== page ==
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Death Of A Salesman: An Overview

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The play "Death Of A Salesman" , the brainchild of Arthur Miller was
transformed and fitted to the movie screen in the year 1986. The play itself is
set in the house of Willy Loman, and tells the melancholy story of a salesman
whom is in deep financial trouble, and the only remedy for the situation is to
commit suicide. In the stage production of this tale, the specific lighting,
set, and musical designs really give the story a strong undertow of depression.
And logically the screen and stage productions both differ greatly in regards to
the mood they set. Moreover the movie production can do many things that just
cannot be done on stage, with reference to the setting of course. To generalize,
the play gives us a good hard look at the great American Dream failing miserably.
However the combination of both the stage and screen productions accurately
depict the shortcomings of the capitalist society.
Death of a Salesman specifically focuses on four characters, the first
being the main character Willy Loman, his wife Linda, and their two sons Hap and
Biff Loman. As mentioned, the focal point of this play is Willy Loman, a
salesman in his early sixties. Throughout the story we are told the hard life,
emotions and triumphs of Willy the salesman. Early in the play we learn that
he has recently been demoted to working for commission, which later in the
play,(on par with his luck) translates into Willy getting fired. As the plot
unfolds we discover that Willy had a rich brother who recently died named Ben,
whom Willy looked upon with great admiration for becoming extremely wealthy and
the ripe old age of 21. However Willy also becomes very depressed when Ben
leaves, the fact being that he re-realizes the meagerness of his own life, and
that he is still making payments on all of his possessions. Willy then
comprehends that bye the time his worldly possessions are paid for'they shall no
longer be of any use. For example, the Loman house has become virtually
unnecessary now that the two sons have moved out. It isn't until after Willy's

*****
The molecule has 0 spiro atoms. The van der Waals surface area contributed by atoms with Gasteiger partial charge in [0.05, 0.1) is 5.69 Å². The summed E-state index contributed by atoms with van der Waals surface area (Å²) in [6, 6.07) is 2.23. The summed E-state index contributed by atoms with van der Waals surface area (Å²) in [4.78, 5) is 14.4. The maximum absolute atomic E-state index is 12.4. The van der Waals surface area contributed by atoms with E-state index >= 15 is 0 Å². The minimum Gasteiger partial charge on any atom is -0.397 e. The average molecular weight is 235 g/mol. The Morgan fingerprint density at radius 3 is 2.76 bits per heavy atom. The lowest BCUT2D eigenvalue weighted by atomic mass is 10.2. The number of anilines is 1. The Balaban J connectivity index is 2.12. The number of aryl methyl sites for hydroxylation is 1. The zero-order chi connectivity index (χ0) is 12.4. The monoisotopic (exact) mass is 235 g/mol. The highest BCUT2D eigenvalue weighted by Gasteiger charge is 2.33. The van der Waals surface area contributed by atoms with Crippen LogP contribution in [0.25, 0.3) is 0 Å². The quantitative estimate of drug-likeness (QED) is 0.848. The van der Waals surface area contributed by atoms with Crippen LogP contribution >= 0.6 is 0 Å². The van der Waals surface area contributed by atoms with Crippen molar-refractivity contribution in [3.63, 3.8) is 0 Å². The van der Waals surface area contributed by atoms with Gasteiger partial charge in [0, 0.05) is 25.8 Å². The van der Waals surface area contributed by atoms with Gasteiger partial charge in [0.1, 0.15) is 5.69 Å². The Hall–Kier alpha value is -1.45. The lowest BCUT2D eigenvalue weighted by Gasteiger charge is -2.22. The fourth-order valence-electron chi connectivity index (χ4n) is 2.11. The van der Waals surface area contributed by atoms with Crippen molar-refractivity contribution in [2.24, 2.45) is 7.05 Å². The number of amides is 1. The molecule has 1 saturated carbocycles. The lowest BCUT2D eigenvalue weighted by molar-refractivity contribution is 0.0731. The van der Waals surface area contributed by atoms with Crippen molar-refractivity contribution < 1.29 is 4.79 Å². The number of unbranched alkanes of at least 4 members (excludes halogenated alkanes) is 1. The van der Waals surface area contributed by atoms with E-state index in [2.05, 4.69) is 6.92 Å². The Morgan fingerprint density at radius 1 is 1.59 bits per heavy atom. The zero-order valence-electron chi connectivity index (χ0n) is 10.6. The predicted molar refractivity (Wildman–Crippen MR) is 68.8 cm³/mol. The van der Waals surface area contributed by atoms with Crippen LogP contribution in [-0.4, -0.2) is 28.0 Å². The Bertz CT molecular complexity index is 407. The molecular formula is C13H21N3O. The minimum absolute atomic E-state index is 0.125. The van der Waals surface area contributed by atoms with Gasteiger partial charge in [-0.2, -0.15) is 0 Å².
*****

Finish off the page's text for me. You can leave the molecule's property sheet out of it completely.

death that the final mortgage payment is made'.for a house with no one inside it.
The one example of this statement is given by Linda during the final paragraph
of the play,
"I made the last payment on the house today. Today, dear. And there
will be nobody home. We're free and clear'''.we're free''.we're free''''
we're free"
As the plot thickens, Willy the salesman plummets deeper and deeper into
depression until his most likely route of action, which of course is suicide.
However the reasoning behind this course of action, we find, is his genuine love
for his family, along with Willy's deep longing to supply his family with as
much money as he can possibly get his hands on. As we learn more about Willy's
trials and tribulations, the age old expression "like father like son" appears
out of nowhere like a beacon. Like his father, Willy's son Biff also has some
problems of his own, the main one being that Biff cannot seem to find his niche
in life. Furthermore, we are told that Biff at one point did in fact have his
future all planned out. It turns out that Biff was a shoe-in for a position on
the University Of Virginia State football team. However, that chance was all
but lost when Biff did not qualify to pass his final mathematics course. Now as
you can imagine the fact that Biff had to explain this to his father was quite a
large problem in itself. But to add insult to injury, when Biff made the trip
to Boston to explain his mathematical dilemma, he is horrified to find that his
father has been with another women. And this one incident would leave Biff
being an entirely different person altogether. He didn't even make an attempt
to finish his math in summer school. After Boston, Biff couldn't have cared
less what happened to his own life. However, as is in life, out of something
horrible comes something worthy. And Biff finally comes to the realization that
he in fact wants to make his future. And that future entails working in the
outdoors on a farm. The other reasoning behind this life decision is of course,
is to go against the wishes and values that his father has tried to instill in
Biff his entire life. Biff pours his heart to his brother Hap one quarter
through act I.
'.."To devote your whole life to keeping stock, or making phone calls,
or selling or buying. To suffer fifty weeks a year for the sake of a two week
vacation, when all you really desire is to be outdoors, with your shirt off ..."
Fortunately for Biff, he determines his future by the play's conclusion.
He comes to the understanding that he and Willy were never meat to be business
men. Including that they were intended to be working on a farm with their hands.
And after vexing to procure Hap to come with him (which is to no avail), he
escapes from his home to continue on with the rest of his life. Which for Biff
seems to be the soundest choice, the decision that Willy just couldn't make.
Hap on ...

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